• This motet, composed by John Dunstable, is a highly renowned catholic Gregorian chant hymn, but it is also frequently referred to as the “Golden Sequence,” which is a sequence required in the Roman Liturgy and is sung at the beginning of the Mass.
  • It was and continues to be performed during mass on Pentecost Sunday since it is a well-known masterpiece of holy Latin poetry and as such, it is sung on Pentecost Sunday as well.
  • O come, Father of the needy; O come, Source of all our resources; O come, flood our hearts with love.
  • The inmost heart of all who place their hope in Thee should be filled with Thy light, O beautiful Light of life.
  • Thank you, Lord, for cleansing us from our sinful stains and bringing us new life from heaven.
  • Our stiff necks bend to Thy gentle yoke, and our hearts of snow are warmed by Thy fire, while our wandering feet are brought back home again.
  • Grant us Thy favor in this life so that we may die and live forever in gladness before Thy face, in the peace of the Lord our God.
  • Alleluia The famous composition was performed at mass to simply laud “the sacred one,” who was in search of hope, grace, and love as we can see.

Our ability to grasp John’s intended meaning can be seen in the section of the chant where the lyrics state, “Lord, wash away our sinful stains away, refresh from heaven our barren clay, our wounds and bruises heal,” in which we can see that asking the Lord for forgiveness will result in our being washed clean.

  • The presence of voice is quite prominent in this specific composition, as seen by the numerous lyrics and, in some sections, the unique polyphony of multiple voices.
  • In the tenor portion of Veni Sancte Spiritus, a motet defined as isorhythmic is used to create structure for the composition.
  • Listeners will observe that the song’s momentum was quite consistent, in that the song’s motion was always moving ahead when they are listening to it.
  • Some sort of word painting is going on in this paragraph.
  • Because of the calm and collected impression I got from listening to it only once, selecting this song was a breeze.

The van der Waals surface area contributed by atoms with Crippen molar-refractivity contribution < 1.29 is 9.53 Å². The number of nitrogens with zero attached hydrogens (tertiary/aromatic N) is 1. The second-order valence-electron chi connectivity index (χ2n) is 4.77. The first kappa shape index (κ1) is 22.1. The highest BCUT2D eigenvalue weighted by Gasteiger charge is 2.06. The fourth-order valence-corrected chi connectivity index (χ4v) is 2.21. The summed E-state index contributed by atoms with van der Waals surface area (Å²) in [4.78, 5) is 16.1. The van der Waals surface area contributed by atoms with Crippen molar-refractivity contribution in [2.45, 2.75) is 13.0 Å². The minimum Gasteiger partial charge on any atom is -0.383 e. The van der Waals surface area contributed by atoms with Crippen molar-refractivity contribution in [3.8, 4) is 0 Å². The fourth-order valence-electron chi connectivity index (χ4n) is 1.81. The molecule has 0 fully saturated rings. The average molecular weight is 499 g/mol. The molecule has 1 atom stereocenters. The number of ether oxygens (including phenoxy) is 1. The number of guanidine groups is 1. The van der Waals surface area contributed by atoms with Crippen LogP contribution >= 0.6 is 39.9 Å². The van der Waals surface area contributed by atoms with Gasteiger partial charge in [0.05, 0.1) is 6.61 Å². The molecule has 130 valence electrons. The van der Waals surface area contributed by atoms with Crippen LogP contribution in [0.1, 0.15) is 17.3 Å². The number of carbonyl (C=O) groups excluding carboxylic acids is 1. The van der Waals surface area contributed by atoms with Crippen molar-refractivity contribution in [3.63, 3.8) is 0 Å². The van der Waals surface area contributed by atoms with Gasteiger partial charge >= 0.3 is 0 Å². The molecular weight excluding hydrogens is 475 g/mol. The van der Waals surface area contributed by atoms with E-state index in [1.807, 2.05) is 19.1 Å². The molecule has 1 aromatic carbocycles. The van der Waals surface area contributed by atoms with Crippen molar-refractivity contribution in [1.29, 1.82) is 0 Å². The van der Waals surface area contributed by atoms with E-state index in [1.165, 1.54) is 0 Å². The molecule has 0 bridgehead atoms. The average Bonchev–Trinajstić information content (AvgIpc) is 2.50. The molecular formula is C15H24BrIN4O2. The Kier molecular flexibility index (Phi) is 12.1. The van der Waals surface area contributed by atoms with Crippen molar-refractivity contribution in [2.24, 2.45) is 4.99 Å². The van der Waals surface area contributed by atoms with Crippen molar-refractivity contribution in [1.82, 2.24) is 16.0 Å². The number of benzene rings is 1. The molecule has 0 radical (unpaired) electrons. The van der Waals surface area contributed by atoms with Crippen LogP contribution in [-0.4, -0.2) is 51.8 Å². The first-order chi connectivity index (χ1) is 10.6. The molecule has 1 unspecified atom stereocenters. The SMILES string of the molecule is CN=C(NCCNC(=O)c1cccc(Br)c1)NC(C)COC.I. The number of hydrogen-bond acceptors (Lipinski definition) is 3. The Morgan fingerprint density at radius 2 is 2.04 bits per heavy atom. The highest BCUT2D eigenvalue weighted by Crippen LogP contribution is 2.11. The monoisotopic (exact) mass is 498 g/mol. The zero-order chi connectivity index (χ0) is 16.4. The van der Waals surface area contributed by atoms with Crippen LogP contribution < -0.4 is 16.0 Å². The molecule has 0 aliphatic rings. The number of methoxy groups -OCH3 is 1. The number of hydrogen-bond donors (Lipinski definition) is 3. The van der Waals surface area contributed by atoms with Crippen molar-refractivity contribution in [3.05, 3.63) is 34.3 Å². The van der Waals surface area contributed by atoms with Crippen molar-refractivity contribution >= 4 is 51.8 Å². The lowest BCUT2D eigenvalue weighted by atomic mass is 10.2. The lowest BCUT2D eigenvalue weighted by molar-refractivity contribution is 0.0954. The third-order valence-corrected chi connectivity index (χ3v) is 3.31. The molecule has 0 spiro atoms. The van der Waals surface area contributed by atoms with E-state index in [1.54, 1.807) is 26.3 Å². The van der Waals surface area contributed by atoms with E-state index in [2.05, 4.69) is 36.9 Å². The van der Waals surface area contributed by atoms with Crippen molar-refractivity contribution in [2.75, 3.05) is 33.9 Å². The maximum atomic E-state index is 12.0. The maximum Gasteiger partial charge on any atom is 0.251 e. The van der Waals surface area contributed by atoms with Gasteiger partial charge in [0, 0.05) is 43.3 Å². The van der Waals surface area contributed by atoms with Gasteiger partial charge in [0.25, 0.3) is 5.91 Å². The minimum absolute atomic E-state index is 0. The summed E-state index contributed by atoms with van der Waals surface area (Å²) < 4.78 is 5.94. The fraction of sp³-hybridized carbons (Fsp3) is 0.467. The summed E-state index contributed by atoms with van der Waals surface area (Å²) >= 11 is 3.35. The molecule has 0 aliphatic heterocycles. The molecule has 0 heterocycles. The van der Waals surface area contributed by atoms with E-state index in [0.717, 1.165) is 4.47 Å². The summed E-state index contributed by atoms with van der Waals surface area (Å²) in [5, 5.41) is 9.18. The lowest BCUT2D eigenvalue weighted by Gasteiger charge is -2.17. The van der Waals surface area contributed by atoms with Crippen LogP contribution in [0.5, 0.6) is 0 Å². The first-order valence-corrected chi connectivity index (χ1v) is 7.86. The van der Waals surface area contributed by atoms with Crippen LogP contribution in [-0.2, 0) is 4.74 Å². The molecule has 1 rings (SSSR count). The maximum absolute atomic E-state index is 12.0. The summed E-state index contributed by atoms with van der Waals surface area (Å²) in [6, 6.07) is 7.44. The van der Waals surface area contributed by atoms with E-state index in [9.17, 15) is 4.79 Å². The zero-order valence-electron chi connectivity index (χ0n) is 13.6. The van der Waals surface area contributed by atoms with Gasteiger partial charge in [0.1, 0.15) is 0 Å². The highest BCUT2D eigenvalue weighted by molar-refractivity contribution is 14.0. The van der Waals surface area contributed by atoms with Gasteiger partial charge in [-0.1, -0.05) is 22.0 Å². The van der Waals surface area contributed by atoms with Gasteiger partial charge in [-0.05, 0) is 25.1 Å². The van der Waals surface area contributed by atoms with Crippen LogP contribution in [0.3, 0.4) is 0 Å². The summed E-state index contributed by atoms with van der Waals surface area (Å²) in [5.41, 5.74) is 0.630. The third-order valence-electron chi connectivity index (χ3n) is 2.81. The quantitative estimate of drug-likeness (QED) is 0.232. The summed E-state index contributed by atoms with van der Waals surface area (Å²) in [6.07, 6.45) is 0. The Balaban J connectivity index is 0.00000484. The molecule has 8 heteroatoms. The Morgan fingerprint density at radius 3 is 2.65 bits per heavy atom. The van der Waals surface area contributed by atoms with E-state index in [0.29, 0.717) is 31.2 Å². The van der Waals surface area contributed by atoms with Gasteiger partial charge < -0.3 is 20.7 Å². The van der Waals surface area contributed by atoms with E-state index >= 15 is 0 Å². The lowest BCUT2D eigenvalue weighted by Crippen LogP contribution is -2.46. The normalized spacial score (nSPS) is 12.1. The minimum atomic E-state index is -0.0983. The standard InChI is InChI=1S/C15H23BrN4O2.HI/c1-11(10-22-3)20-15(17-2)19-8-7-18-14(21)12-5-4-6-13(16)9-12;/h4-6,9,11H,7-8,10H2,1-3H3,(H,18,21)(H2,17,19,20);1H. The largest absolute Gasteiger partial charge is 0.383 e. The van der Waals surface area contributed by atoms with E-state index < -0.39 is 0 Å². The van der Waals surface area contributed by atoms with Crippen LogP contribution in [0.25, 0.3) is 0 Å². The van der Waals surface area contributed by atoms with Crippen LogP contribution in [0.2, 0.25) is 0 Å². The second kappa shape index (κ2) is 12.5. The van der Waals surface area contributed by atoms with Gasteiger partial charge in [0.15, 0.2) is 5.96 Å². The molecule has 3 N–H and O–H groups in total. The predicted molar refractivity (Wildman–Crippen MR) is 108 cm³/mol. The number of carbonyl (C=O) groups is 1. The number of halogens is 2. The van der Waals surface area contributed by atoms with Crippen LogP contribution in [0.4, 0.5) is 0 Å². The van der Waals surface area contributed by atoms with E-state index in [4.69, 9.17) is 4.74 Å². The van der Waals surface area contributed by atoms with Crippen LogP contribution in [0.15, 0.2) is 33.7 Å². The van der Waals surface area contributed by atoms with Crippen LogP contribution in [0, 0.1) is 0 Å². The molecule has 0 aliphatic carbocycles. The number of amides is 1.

• In addition to trying to discern between the many voices and the varied pitches in which the voices were delivered, it was also entertaining trying to distinguish between the various instruments.

Few songs these days can transport you to a peaceful state of mind, and it struck me as incredible that this was done such a long time ago. His motets will stand out from the crowd because of the relaxing polyphonic aspect of voices that John Dunstable employs.

Veni, Sancte Spiritus

The sequence Veni, Sancte Spiritus, often known as the Golden Sequence, is used at the Mass for Pentecost on the Feast of the Transfiguration. It is widely recognized as one of the finest works of holy Latin poetry ever composed, and it has been translated into many languages. King Robert II the Pious of France (970-1031), Pope Innocent III (1156-1216), and Stephen Langton (d 1228), Archbishop of Canterbury have all been credited with writing the song, with the most probable author being the last of these three men.

Give Thy pure shining brilliance, Holy Spirit, Lord of light, from the clear heavenly heights, O Lord of light.

Come, thou Father of the Poor, come!

Ideal consolation, a sweet home for the soul, and sweet refigerium.

Inside the labores requies, within the aestu temperies, within the fletu solacium.

Light that is eternal, light that is divine Visit these hearts of thine, and we will be filled to our inmost being.

If thou takest away thy favor, nothing pure in man will remain; all that is good in him will be converted to evil.

Heal our wounds, and refresh our strength; pour thy dew on our dryness, and wash away the stains of guilt from our hearts.

Bend the heart and will of those who are obstinate.

Direct the steps that are going astray.

Thou, on those of us who have confessed and adored Thee from the beginning, hast descended with thine sevenfold gifts.

Amen.

Give us consolation when we die, give us life with thee in the highest heavens, and give us delights that will last forever.

Alleluia.